The food truck industry has grown substantially in recent years, with industry researchers forecasting growth to generate about $2.7 billion this year – a 12-fold increase from the $650 million they made in 2012, according to the American Restaurant Association. But food truck liability issues may go beyond a case of food poisoning. Although they are acting as restaurants, they are still technically motor vehicles, and they move from place-to-place – sometimes constantly and sometimes to the same scheduled place every day or week.
This hybrid status can raise questions if someone is injured by a food truck accident. Obviously, if a crash occurs on the road with a food truck, as it did in a fatal food truck crash in Washington state last year, one might pursue a typical motor vehicle accident claim, with possible claims also against the owner of the business and/or vehicle if different from the driver. However, if an incident occurs in a parking lot, that can raise questions as to whether this is a straight motor vehicle claim or whether it may also give rise to premises liability claims, which hold property owners and controllers responsible for creating or failing to mitigate risks on their property.
An increasing number of businesses are welcoming food truck vendors on site to offer a variety of choices to patrons. This can leave the liability issue a bit murky, which is why if you’re injured, it will be essential to have the best injury attorney working on your behalf.
Recently in California, an appellate court weighed a premises liability claim about whether a parking lot owner who leased space to mobile food truck vendors could be liable for damages caused by one of those vendors who struck a customer and then dragged them as they exited the parking lot.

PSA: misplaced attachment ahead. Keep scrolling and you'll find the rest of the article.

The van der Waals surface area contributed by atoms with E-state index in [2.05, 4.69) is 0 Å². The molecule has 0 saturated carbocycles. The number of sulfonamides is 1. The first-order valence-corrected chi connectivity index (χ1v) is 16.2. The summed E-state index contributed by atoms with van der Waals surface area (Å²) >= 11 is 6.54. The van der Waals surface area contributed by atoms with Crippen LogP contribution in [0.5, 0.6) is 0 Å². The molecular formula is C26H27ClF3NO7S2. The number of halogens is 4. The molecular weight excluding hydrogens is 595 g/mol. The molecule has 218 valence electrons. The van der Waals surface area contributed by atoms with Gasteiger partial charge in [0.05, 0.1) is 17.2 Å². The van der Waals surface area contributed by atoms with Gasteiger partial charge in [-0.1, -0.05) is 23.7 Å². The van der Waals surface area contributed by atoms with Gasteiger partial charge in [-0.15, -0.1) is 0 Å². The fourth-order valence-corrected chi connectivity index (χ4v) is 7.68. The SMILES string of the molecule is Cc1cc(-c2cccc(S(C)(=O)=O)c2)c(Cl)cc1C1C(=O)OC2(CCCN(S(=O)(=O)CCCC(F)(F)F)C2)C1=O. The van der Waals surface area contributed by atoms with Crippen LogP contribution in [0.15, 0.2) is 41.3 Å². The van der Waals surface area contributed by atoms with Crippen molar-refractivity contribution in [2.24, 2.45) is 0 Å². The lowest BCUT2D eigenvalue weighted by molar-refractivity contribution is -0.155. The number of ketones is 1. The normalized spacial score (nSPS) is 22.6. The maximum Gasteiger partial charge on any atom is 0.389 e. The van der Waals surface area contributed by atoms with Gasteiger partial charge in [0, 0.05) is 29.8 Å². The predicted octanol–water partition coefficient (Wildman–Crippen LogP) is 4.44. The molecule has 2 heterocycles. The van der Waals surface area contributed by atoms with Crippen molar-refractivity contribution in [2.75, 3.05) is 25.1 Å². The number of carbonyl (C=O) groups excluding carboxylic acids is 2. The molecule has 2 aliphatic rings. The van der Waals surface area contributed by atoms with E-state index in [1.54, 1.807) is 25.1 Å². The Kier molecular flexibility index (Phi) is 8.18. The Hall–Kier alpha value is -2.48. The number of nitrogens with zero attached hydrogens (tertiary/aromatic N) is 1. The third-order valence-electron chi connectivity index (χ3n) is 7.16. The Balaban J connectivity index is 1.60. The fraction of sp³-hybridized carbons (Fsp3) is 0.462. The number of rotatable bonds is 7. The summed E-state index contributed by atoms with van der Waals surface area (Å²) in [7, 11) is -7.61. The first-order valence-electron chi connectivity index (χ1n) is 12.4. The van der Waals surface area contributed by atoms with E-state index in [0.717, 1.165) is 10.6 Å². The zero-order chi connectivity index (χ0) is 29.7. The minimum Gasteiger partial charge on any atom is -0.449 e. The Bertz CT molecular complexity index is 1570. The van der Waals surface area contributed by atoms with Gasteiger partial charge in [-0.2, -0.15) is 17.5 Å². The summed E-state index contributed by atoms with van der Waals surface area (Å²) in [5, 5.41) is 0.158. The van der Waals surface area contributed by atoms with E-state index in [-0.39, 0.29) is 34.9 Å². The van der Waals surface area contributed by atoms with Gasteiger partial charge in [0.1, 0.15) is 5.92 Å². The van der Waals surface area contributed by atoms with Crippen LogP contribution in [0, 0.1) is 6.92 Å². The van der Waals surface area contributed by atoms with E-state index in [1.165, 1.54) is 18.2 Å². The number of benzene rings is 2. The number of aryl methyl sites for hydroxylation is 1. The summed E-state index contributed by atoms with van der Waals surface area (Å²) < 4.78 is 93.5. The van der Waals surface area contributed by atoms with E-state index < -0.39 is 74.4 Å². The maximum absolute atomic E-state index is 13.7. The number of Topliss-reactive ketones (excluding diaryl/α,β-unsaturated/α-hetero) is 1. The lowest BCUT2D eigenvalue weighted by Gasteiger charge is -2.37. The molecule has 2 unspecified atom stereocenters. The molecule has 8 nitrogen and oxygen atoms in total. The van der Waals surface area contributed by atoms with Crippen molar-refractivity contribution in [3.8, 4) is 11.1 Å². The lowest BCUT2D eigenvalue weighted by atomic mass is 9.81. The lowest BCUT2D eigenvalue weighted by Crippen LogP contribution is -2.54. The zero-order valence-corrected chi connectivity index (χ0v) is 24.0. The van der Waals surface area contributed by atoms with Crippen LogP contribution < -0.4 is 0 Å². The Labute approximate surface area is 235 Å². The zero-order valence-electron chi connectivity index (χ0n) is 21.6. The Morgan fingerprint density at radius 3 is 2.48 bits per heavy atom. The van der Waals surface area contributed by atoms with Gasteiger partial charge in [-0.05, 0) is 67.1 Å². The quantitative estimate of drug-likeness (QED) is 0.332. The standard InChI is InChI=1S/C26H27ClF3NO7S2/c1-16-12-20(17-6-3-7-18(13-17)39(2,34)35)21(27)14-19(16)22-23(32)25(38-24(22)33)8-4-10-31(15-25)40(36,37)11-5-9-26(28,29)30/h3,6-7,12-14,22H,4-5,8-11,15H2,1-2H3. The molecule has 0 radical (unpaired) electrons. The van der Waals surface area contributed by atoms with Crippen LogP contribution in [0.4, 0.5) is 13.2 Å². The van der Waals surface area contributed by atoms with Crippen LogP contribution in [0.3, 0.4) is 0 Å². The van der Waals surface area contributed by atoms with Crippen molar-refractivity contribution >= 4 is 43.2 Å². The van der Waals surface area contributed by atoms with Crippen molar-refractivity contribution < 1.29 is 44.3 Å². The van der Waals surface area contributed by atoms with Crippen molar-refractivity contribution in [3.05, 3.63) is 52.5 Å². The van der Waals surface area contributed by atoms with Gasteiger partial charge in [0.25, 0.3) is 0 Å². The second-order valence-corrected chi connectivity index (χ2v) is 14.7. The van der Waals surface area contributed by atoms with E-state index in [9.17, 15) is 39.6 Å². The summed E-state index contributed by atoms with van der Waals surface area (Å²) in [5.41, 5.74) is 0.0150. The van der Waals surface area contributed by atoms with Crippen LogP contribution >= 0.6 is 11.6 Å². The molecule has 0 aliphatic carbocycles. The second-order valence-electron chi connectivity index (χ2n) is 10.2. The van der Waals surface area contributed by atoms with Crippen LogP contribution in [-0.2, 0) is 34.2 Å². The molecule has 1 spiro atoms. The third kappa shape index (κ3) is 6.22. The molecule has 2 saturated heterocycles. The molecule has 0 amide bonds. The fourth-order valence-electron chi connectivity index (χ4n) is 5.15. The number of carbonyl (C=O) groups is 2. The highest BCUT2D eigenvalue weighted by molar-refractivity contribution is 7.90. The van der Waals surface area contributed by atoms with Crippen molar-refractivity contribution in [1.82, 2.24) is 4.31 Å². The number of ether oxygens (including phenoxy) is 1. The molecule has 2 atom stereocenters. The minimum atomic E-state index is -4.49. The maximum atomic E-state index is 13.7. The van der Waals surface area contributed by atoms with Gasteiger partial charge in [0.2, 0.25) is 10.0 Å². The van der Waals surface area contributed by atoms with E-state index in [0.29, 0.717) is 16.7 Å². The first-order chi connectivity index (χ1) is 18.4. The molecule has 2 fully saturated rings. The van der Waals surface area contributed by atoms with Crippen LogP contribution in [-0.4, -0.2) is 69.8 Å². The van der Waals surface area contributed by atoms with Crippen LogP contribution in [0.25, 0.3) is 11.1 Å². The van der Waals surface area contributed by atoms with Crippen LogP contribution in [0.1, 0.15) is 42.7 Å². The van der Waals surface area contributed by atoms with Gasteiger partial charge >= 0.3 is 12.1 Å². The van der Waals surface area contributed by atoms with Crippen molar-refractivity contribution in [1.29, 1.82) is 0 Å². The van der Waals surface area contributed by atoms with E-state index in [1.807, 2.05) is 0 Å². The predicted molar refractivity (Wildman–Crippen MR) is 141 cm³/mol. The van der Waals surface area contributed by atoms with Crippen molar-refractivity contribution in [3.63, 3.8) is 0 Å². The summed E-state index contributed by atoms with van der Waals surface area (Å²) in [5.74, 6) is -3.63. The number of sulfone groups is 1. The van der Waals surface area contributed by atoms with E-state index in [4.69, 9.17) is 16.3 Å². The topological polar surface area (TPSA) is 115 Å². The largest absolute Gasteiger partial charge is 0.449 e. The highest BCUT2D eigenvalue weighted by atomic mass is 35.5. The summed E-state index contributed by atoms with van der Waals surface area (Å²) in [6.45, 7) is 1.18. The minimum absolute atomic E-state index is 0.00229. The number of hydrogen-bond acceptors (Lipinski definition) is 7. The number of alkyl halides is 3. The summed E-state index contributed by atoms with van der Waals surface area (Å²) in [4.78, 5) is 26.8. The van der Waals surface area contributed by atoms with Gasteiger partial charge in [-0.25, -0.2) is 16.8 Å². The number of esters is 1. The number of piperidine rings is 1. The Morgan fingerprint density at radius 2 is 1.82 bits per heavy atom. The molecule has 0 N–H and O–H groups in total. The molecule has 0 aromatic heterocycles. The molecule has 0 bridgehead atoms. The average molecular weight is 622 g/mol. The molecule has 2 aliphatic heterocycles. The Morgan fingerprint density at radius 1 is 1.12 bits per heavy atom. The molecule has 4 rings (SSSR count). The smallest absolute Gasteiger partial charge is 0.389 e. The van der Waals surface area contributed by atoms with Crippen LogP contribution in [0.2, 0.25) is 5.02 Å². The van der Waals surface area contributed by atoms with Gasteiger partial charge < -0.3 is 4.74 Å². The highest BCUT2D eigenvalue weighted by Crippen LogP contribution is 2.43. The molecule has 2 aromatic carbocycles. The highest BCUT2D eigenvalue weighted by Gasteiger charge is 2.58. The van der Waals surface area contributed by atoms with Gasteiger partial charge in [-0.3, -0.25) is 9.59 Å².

According to court records, defendant was a gas station in L.A. that leased parking lot space to owners of mobile food trucks, including the taco truck driver in question, from 4 p.m. to 3 p.m. Monday through Sunday. The parking lot owner did not specifically require the taco truck owners to provide security or parking lot attendants, but he would later say he believed an outside security firm was hired by the truck owners to keep customers’ cars organized where they operated.
On the day in question, plaintiffs (husband, wife) and their friend drove to the parking lot to get food. The parking lot was crowded and plaintiff husband/ driver backed up to exit the lot (as there were no open spaces) but as he did so, he hit the front of another car driven by someone else. That caused property damage to plaintiffs’ car, but no one was hurt. Plaintiff said the other driver was angry, but plaintiff immediately admitted fault and assured him he had insurance and asked the driver several times to wait so they could exchange insurance information. Instead, the other driver got into his vehicle and without warning backed up into the street and sped away, striking plaintiff husband and dragging him into the street, causing serious bodily injury.
Plaintiffs sued the parking lot owner and the food truck operator for premises liability, negligence and negligent infliction of emotional distress. Plaintiff alleged the personal injuries were the result of inadequate parking, as well as lack of parking attendants/ security and failure to designate a parking area for the tacos stand and other failures to take adequate safety measures.
Defendant property owner moved for summary judgment, asserting the negligence alleged was not the proximate cause of plaintiff’s injuries and the actions of the other driver (who was never identified) were the superseding cause of his injuries. Trial court initially denied this motion, but asked for more information on the issue of duty based on foreseeability. After consideration of those briefs, the court chose to grant the defense motion, finding there was no way the property owner could have reasonably foreseen the other driver’s actions. The appellate court affirmed.
Cases involving food trucks and parking lot injuries are inherently going to be a bit more complicated than most just because we’re likely talking about more than one defendant and various questions about who owed a duty of care, who was responsible for security, who provided the insurance, etc.
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Sakai v. Massco Investments, LLC, March 1, 2018, California Court of Appeal, Second Appellate District, Division One
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